Background: Approximately 5 to 10% of all cancers are caused by inherited germline mutations, many of which are associated with different Hereditary Cancer Syndromes (HCS). In the context of the Program of Hereditary Cancer of the Valencia Community, individuals belonging to specific HCS and their families receive genetic counselling and genetic testing according to internationally established guidelines. The current diagnostic approach is based on sequencing a few high-risk genes related to each HCS; however, this method is time-consuming, expensive and does not achieve a confirmatory genetic diagnosis in many cases. This study aims to test the level of improvement offered by a Next Generation Sequencing (NGS) gene-panel compared to the standard approach in a diagnostic reference laboratory setting. Methods: A multi-gene NGS panel was used to test a total of 91 probands, previously classified as non-informative by analysing the high-risk genes defined in our guidelines. Results: Nineteen deleterious mutations were detected in 16% of patients, some mutations were found in already-tested high-risk genes (BRCA1, BRCA2, MSH2) and others in non-prevalent genes (RAD51D, PALB2, ATM, TP53, MUTYH, BRIP1). Conclusions: Overall, our findings reclassify several index cases into different HCS, and change the mutational status of 14 cases from non-informative to gene mutation carriers. In conclusion, we highlight the necessity of incorporating validated multi-gene NGS panels into the HCSs diagnostic routine to increase the performance of genetic diagnosis.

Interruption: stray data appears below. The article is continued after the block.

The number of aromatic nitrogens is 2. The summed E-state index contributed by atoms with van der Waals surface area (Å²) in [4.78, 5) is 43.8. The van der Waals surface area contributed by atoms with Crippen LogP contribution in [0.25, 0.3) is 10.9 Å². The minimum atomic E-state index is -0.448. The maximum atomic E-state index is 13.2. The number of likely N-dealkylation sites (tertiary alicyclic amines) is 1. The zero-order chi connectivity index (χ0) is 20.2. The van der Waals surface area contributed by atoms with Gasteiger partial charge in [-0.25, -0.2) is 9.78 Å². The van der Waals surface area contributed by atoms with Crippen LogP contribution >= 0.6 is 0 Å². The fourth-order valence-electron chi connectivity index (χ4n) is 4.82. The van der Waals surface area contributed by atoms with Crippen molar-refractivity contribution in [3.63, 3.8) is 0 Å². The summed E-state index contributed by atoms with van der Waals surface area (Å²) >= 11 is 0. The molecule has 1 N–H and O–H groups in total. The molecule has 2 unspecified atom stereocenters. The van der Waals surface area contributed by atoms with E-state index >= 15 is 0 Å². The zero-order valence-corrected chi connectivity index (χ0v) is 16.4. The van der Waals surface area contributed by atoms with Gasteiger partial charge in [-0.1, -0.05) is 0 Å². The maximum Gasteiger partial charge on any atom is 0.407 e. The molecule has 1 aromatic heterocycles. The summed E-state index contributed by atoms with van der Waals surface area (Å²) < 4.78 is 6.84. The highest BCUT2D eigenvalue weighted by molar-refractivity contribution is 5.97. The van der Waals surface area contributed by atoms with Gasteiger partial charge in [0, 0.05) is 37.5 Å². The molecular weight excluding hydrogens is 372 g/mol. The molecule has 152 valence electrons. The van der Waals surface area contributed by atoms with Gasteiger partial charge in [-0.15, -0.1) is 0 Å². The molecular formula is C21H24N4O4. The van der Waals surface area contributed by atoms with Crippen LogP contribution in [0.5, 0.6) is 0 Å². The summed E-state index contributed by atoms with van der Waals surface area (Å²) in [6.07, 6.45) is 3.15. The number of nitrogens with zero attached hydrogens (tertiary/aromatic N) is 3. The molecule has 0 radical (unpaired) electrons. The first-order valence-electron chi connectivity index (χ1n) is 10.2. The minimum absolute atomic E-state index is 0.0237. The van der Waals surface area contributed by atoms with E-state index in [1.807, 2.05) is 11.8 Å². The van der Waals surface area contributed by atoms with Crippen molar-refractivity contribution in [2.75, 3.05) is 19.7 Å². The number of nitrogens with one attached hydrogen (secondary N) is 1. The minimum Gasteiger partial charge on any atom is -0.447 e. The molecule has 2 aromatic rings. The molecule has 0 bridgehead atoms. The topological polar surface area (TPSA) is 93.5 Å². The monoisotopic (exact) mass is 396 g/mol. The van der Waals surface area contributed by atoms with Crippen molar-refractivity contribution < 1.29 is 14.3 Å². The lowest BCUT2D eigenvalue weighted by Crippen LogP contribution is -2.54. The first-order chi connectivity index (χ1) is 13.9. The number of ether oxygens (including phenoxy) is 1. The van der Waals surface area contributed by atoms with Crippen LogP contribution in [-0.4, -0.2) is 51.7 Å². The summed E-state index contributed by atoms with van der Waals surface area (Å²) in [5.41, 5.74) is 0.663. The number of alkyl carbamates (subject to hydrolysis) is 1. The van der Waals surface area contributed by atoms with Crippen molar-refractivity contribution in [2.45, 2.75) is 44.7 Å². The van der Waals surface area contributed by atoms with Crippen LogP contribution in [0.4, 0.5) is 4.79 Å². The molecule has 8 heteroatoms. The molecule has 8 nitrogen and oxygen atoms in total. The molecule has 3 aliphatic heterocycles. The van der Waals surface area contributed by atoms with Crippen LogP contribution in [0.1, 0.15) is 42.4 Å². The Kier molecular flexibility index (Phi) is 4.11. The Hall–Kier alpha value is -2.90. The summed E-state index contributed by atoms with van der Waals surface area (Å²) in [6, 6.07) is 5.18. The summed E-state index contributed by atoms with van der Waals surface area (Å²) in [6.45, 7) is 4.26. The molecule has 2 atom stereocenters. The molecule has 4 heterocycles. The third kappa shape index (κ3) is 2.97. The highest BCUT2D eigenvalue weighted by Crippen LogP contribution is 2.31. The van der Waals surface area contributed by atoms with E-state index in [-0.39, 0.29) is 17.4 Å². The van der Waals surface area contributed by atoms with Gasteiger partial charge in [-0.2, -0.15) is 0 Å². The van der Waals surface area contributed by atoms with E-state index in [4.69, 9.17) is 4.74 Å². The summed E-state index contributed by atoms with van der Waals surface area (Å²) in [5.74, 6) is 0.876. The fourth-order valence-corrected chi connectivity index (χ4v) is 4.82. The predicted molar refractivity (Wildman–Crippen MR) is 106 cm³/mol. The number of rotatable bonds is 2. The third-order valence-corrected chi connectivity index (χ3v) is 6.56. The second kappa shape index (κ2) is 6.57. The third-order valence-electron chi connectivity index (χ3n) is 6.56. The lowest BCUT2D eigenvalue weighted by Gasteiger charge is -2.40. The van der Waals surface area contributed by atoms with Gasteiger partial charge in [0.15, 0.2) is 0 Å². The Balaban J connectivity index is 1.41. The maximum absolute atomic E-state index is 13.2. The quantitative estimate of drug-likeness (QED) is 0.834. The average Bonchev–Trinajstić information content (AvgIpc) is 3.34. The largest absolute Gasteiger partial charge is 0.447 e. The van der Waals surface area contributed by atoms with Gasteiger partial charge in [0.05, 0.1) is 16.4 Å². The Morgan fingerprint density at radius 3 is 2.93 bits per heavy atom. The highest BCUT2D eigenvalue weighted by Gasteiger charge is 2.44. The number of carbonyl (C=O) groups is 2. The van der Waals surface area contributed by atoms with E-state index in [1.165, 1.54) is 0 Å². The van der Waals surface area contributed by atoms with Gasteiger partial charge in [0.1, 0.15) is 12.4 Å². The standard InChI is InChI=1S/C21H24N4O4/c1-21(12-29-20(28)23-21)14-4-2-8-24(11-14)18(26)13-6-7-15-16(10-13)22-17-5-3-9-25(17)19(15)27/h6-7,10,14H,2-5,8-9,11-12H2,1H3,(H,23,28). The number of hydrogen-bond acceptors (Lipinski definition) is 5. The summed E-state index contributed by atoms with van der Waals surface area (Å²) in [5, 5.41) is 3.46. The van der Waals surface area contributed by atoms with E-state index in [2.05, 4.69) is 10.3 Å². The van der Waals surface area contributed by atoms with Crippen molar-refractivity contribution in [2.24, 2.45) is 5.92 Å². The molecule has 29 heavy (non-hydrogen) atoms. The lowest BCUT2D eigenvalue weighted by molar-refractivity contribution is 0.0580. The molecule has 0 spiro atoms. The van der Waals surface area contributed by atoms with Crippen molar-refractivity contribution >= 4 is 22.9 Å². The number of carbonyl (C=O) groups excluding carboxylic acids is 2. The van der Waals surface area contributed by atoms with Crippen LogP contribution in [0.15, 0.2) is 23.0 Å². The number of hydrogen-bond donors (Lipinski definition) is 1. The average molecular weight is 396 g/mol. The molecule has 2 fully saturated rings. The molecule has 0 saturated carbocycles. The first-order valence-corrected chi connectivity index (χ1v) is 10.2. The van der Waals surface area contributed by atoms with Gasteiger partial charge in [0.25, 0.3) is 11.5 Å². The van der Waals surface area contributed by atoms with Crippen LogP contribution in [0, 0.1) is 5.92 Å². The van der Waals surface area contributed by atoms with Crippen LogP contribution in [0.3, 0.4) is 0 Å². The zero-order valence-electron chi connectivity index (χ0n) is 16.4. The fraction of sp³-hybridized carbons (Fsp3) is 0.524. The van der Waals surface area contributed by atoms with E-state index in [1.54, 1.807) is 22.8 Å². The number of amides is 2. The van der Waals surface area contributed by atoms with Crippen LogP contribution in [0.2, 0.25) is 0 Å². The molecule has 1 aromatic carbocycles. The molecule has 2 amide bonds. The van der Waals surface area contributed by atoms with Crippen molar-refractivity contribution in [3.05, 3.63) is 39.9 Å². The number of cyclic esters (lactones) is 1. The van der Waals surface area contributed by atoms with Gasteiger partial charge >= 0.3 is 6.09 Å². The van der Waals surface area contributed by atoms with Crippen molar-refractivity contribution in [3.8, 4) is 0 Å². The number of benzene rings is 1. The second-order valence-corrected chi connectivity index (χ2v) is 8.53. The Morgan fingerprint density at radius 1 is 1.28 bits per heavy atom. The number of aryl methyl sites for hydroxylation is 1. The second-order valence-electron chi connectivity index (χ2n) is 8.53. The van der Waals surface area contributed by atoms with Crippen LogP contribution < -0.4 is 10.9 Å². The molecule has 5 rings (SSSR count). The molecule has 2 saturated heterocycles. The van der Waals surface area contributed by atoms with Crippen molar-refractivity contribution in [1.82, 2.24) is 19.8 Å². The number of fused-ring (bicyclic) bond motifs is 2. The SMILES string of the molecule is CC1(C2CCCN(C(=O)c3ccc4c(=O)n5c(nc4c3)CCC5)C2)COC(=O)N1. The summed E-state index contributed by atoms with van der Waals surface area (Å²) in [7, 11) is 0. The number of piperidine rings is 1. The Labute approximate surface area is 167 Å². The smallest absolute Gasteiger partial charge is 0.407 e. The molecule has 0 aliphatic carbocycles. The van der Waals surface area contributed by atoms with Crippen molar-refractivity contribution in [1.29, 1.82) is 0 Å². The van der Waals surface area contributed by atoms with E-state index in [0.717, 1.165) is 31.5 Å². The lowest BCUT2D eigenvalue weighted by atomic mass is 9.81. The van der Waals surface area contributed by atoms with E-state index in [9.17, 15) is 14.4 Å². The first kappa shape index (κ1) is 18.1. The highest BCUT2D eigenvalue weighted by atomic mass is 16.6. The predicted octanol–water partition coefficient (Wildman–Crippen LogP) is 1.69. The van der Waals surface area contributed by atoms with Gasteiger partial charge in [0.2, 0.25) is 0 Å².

Bibliographical notePublisher Copyright:
© 2019 The Author(s).
Copyright 2019 Elsevier B.V., All rights reserved.
- Diagnostic accuracy
- Genetic counselling
- Hereditary Cancer syndrome
- Multi-gene panel
- Next generation sequencing